Bristol Arena: now the hard work really starts

Councillors’ approval of Bristol’s flagship arena project is a welcome twist in a story that goes back two decades.

Bringing a big city arena to Bristol has been a long-standing cultural ambition. A huge collective effort has been put into getting the vision for a gleaming 12,000-capacity venue and a redeveloped cultural and residential quarter beside Temple Meads to this stage.

The former Diesel Depot site which will host the facility has lain largely fallow for years since it earned its name for engine goods storage.  And there are many good reasons for the seemingly slow progress.

Continue reading “Bristol Arena: now the hard work really starts”

Devolution deal or no deal?

“This [deal] puts us in the Premiership in terms of major city regions in the UK. It’s going to be good for the whole population in terms of jobs, housing and transport.

“It also addresses some of the issues such as poverty, fairness and equality.”

Bristol’s elected mayor George Ferguson, 16 March 2016

A conversation about how the West of England can take control of its destiny may be starting to happen. And not before time…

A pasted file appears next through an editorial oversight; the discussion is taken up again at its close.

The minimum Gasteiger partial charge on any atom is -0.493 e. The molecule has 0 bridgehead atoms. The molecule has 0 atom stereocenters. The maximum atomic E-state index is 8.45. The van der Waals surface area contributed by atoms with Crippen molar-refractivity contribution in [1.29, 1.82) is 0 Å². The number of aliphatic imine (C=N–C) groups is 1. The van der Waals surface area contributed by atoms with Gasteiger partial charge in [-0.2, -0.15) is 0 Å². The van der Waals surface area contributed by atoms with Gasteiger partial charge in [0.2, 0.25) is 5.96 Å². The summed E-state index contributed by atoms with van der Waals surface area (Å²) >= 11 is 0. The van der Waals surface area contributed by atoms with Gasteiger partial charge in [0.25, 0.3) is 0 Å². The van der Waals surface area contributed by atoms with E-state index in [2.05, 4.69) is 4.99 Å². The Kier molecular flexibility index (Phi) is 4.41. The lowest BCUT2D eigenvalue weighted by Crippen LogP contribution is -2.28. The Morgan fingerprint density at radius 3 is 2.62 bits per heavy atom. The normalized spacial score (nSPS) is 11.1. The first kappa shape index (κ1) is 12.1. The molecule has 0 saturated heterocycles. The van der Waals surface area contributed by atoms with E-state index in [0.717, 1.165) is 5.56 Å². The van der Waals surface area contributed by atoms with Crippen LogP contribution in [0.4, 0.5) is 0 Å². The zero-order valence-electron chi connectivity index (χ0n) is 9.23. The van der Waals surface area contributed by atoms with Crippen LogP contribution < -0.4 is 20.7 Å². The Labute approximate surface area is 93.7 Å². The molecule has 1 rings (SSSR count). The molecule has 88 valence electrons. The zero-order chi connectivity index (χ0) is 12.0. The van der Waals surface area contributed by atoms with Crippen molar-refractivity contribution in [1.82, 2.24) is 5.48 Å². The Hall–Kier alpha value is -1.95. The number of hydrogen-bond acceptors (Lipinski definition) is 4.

After years of discussions, a devolution deal with Government promises to give the area’s local authorities more power over important issues like housing, transport, planning and skills. If ratified, it would unlock £1bn for local growth projects and provide councils with clout to make a bigger difference in these areas.

But there’s a sticking point for some that could derail the deal before it gets going. The government wants to see a ‘metro mayor’, who would chair a combined authority to oversee a joined-up response to the way these major matters are managed. Given the level of concern about this, it’s not certain that all councils will sign off on the deal.

Continue reading “Devolution deal or no deal?”

If where you live matters, join the #WEbuildourfuture conversation

WEbuildourfuture images
(Created by JBP)

A big conversation is happening around Bristol that could shape local housing and transport for decades to come.

For the last few weeks, I’ve been working with colleagues to get ready for a major consultation which could map where thousands of new homes are built across the West of England over the next 20 years.